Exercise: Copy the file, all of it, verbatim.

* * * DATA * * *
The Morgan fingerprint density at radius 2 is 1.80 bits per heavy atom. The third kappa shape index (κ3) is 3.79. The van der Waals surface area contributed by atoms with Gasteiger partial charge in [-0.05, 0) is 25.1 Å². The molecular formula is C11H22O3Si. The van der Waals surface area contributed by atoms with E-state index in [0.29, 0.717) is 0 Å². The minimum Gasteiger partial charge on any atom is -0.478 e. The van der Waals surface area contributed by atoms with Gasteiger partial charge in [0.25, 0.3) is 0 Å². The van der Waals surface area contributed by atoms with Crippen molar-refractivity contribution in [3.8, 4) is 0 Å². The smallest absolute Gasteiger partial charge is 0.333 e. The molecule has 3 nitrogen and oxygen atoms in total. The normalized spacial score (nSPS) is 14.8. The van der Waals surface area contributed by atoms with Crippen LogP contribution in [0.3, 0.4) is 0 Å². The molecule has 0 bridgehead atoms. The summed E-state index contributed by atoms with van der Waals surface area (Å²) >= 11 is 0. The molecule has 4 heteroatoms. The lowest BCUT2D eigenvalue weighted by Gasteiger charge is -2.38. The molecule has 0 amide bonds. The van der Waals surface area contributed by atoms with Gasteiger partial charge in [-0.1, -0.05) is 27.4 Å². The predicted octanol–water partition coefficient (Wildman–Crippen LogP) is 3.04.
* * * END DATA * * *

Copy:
The Morgan fingerprint density at radius 2 is 1.80 bits per heavy atom. The third kappa shape index (κ3) is 3.79. The van der Waals surface area contributed by atoms with Gasteiger partial charge in [-0.05, 0) is 25.1 Å². The molecular formula is C11H22O3Si. The van der Waals surface area contributed by atoms with E-state index in [0.29, 0.717) is 0 Å². The minimum Gasteiger partial charge on any atom is -0.478 e. The van der Waals surface area contributed by atoms with Gasteiger partial charge in [0.25, 0.3) is 0 Å². The van der Waals surface area contributed by atoms with Crippen molar-refractivity contribution in [3.8, 4) is 0 Å². The smallest absolute Gasteiger partial charge is 0.333 e. The molecule has 3 nitrogen and oxygen atoms in total. The normalized spacial score (nSPS) is 14.8. The van der Waals surface area contributed by atoms with Crippen LogP contribution in [0.3, 0.4) is 0 Å². The molecule has 0 bridgehead atoms. The summed E-state index contributed by atoms with van der Waals surface area (Å²) >= 11 is 0. The molecule has 4 heteroatoms. The lowest BCUT2D eigenvalue weighted by Gasteiger charge is -2.38. The molecule has 0 amide bonds. The van der Waals surface area contributed by atoms with Gasteiger partial charge in [-0.1, -0.05) is 27.4 Å². The predicted octanol–water partition coefficient (Wildman–Crippen LogP) is 3.04.